> Thanks for your help, I wish I knew how to do some of the things you ask for here without you completely spelling it out, but I'm a little new to this. ;-)
> Daniel J. Levine
> A3C4 Section Supervisor
> Air and Missile Defense Department
> Johns Hopkins University Applied Physics Laboratory
> Phone: (443) 778-3952 (240) 228-3952
> From: users-bounces at lists.strongswan.org <users-bounces at lists.strongswan.org> on behalf of Noel Kuntze <noel at familie-kuntze.de>
> Sent: Wednesday, September 10, 2014 5:05 PM
> To: users at lists.strongswan.org
> Subject: Re: [strongSwan] VoIP Data Leaks around VPN
> Hello Daniel,
> Does the asterisk server have a route to the VPN network over the VPN server?
> What is SPD NAT rewrite?!
> Can you look at what sockets are used by the SIP software? Also check the routing table on the Android devices.
> I think it's a problem with the routing table, maybe caused by a route pushed to the phone via dhcp.
> Also, you might want to increase verbosity for the asterisk server and look how and why it does what it does.
> It sounds like a problem with asymmetric routing.
> Noel Kuntze
> GPG Key id: 0x63EC6658
> Fingerprint: 23CA BB60 2146 05E7 7278 6592 3839 298F 63EC 6658
> Am 10.09.2014 um 22:52 schrieb Levine, Daniel J.:
>> I have a VPN road warrior configuration using StrongSwan client apps on 2 Android phones (the road warriors). The VPN tunnels establish fine using IKEv2. The phones can now see each other on the VPN subnet (10.3.0.0/24) as well as the private network (10.1.0.0/24) behind the firewall. For completeness, the public network the VPN goes over is the 10.2.0.0/24 network. So the phones, a wireless router, and the outer half of the VPN server live over there. I think that covers the topology.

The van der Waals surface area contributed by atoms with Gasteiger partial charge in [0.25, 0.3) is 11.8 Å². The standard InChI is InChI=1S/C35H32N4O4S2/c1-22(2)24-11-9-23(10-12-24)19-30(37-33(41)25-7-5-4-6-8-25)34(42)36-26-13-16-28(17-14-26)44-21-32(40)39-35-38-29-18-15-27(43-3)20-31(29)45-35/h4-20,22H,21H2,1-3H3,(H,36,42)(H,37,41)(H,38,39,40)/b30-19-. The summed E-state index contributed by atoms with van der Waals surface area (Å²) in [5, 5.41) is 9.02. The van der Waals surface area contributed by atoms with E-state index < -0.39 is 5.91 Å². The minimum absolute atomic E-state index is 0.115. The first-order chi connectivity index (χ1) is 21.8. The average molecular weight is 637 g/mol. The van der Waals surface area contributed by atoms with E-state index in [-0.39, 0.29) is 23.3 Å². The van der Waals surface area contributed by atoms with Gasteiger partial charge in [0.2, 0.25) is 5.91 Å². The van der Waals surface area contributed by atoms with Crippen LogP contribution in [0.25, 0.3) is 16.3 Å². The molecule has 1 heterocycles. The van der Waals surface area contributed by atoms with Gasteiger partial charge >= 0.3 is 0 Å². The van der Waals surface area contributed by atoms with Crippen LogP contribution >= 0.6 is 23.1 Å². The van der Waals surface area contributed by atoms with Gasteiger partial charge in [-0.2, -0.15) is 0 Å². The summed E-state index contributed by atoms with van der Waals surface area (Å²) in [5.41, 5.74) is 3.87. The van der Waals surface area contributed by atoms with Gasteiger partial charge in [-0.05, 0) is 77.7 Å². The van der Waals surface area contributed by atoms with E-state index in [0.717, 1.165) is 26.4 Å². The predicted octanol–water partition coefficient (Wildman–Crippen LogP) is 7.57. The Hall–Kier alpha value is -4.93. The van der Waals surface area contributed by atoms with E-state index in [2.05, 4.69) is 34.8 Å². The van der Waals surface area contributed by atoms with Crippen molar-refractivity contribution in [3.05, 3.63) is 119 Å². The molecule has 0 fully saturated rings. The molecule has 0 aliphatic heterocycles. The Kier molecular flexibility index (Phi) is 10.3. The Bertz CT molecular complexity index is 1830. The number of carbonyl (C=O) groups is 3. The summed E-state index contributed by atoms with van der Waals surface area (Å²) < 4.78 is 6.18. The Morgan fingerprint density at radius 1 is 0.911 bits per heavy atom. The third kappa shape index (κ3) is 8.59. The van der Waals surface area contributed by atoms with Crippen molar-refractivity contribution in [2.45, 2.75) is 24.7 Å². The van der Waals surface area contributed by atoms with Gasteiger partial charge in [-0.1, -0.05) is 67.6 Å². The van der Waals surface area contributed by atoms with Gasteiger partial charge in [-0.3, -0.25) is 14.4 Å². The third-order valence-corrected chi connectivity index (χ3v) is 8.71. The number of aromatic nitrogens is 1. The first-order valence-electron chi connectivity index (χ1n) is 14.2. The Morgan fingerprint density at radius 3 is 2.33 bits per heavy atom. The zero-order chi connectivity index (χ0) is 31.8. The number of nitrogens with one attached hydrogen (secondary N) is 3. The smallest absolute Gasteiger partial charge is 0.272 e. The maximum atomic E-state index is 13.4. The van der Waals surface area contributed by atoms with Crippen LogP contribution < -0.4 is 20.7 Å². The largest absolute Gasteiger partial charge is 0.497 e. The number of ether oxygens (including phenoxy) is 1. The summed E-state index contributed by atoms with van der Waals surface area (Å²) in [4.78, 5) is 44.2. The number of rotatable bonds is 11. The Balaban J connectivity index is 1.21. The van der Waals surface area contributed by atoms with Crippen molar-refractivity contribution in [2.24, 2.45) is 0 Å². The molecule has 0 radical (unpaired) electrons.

>> So, once this network is established, I'm using a SIP phone app on the Androids to register with an Asterisk server on the private network. That actually works nicely as well. I can even call an extension on the Asterisk server that plays a canned message just fine. Looking at the traffic, I see that everything is confined to the 10.3.0.0/24 and 10.1.0.0/24 network. Which is what I'd expect. Both phones work fine this way.
>> If I place a call to the other phone through the Asterisk server the call works great. Both phones send and receive the audio of their microphones. However, when I use tcpdump to examine the traffic on the Asterisk server (which is different from the VPN server on the 10.1.0.0/24 network) on the 10.1.0.0/24 network, I see that the traffic goes over the 10.2.0.0/24 network!
>> I have found that turning on SDP NAT rewrite causes causes the data confine itself to the 10.3.0.0/24 network, but I only get one way audio transmission in a direction related to who calls whom.
>> Any thoughts on what kind of issue I might have here? As I describe this, I'm thinking I should probably talk to the Asterisk people to figure out why it doesn't like talking over the VPN and then discovers the 10.2.0.0/24 path.
>> Thoughts? Anyone solve a problem like this?